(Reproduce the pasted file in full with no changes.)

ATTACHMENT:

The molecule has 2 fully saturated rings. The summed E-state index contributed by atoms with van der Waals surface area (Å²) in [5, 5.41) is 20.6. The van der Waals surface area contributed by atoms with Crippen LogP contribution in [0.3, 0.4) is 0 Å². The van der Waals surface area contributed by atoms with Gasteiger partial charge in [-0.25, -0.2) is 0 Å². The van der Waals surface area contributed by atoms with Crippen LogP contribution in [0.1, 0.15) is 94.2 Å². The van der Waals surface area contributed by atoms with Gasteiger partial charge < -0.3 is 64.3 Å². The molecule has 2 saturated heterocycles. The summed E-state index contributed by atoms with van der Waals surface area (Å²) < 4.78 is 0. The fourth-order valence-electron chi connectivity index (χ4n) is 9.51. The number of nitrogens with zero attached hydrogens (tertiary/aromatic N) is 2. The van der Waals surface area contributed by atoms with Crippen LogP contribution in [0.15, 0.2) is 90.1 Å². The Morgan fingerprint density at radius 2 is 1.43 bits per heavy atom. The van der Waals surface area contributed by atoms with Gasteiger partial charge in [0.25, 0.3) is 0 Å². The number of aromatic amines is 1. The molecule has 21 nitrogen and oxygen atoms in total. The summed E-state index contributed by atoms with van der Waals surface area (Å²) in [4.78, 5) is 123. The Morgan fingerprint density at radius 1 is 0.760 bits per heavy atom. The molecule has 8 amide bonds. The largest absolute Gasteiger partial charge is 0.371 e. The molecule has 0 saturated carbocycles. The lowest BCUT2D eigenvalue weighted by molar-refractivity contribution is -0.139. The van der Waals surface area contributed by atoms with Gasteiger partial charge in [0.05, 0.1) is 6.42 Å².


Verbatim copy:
The molecule has 2 fully saturated rings. The summed E-state index contributed by atoms with van der Waals surface area (Å²) in [5, 5.41) is 20.6. The van der Waals surface area contributed by atoms with Crippen LogP contribution in [0.3, 0.4) is 0 Å². The van der Waals surface area contributed by atoms with Gasteiger partial charge in [-0.25, -0.2) is 0 Å². The van der Waals surface area contributed by atoms with Crippen LogP contribution in [0.1, 0.15) is 94.2 Å². The van der Waals surface area contributed by atoms with Gasteiger partial charge < -0.3 is 64.3 Å². The molecule has 2 saturated heterocycles. The summed E-state index contributed by atoms with van der Waals surface area (Å²) < 4.78 is 0. The fourth-order valence-electron chi connectivity index (χ4n) is 9.51. The number of nitrogens with zero attached hydrogens (tertiary/aromatic N) is 2. The van der Waals surface area contributed by atoms with Crippen LogP contribution in [0.15, 0.2) is 90.1 Å². The Morgan fingerprint density at radius 2 is 1.43 bits per heavy atom. The van der Waals surface area contributed by atoms with Gasteiger partial charge in [0.25, 0.3) is 0 Å². The number of aromatic amines is 1. The molecule has 21 nitrogen and oxygen atoms in total. The summed E-state index contributed by atoms with van der Waals surface area (Å²) in [4.78, 5) is 123. The Morgan fingerprint density at radius 1 is 0.760 bits per heavy atom. The molecule has 8 amide bonds. The largest absolute Gasteiger partial charge is 0.371 e. The molecule has 0 saturated carbocycles. The lowest BCUT2D eigenvalue weighted by molar-refractivity contribution is -0.139. The van der Waals surface area contributed by atoms with Gasteiger partial charge in [0.05, 0.1) is 6.42 Å².